Mike Roberts, Rome’s Third Samnite War (Pen & Sword, 2020)
In Rome’s Third Samnite War, Mike Roberts reminds us that if you are going to build a great Empire, you need to beat your neighbours first. At least that was the case for Rome that became involved in a desperate struggle for survival and supremacy against the Samnites and their allies between 298 and 290 BCE. Rome emerged victorious, and the rest is, well, history.
Roberts begins with an honest assessment of the sometimes unreliable sources for the crucial decade in the 290s when Roman expansion could have been halted. Far from the opulent place where all roads would one day lead, he describes Rome in 300 as ‘shabby and labyrinthine’ with about sixty-thousand people living there. The Romans were, therefore, just one group among many in Italy but had fought their way to prominence, a rise Roberts describes well. But to expand, Rome had to defeat the Samnites and their allies, not an easy prospect as they soon found out. The First Samnite War was a small affair, but the Second was a major war, which the Romans lost in humiliating fashion.
It takes a while for Roberts to hack his way through the undergrowth of Rome’s ascendancy to get to the Third Samnite War. When he does, Roberts describes the causes and opening of the war, exercising caution with his sources along the way. Then the narrative of strategy, campaigning, and battles begins with Roberts analysing as he goes. Although mostly penned into their towns, the Samnites opened a new front with their allies in the north. The Romans met them at Sentinum in 295 BCE and crushed the Samnite coalition. This was the turning point of the war, according to Roberts. But the Samnites were not yet finished, and plague and attrition took their toll on the Romans. Thus, the final defeat of the Samnites took two more years until the Battle of Aquilonia destroyed their lingering hopes along with their much vaunted, elite Linen Legion. Mopping up followed, but the war was mostly over. Roberts concludes with the Samnites cowed until a final hurrah and another defeat in the 1st Century BCE saw them eradicated as a functioning people.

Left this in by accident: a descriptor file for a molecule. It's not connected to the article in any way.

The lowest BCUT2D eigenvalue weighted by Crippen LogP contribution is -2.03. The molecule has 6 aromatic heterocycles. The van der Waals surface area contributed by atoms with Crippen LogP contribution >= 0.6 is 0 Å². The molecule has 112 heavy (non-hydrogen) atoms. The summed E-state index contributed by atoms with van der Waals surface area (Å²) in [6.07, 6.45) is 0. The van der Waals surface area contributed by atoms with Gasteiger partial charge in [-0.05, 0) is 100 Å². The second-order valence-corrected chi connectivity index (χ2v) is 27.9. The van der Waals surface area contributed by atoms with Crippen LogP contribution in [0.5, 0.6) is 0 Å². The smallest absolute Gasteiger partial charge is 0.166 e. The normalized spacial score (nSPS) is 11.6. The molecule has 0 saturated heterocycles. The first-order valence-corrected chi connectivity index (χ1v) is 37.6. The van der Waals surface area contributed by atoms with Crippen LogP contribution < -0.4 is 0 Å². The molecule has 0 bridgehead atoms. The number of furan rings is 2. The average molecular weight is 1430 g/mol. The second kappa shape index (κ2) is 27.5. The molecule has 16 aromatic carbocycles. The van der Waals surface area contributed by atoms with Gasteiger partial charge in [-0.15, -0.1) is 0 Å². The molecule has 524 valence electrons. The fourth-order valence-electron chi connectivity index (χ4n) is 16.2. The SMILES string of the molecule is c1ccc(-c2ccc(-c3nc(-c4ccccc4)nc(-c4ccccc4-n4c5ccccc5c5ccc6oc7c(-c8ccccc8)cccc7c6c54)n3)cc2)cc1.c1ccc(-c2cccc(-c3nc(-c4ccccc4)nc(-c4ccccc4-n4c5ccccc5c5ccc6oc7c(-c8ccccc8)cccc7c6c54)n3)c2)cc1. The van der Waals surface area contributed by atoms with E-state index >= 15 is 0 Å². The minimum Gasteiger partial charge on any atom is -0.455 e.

Rome’s Third Samnite War is a fascinating story and well told by Mike Roberts. He handles his sources respectfully but is not afraid to cut loose with his imagination when warranted. In particular, his exciting narratives of the battles are built on his knowledge of the terrain and his sources. Roberts also has a novelist’s eye for character when describing the main players in this drama and rarely becomes bogged down in their sometimes esoteric biographies. Above all, Roberts questions the evidence, allowing the reader to work with him through the events, and making his book a richer reading experience for it. Anyone interested in the Early Roman Republic will enjoy Roberts’ narrative and interpretation of a pivotal time in Roman history.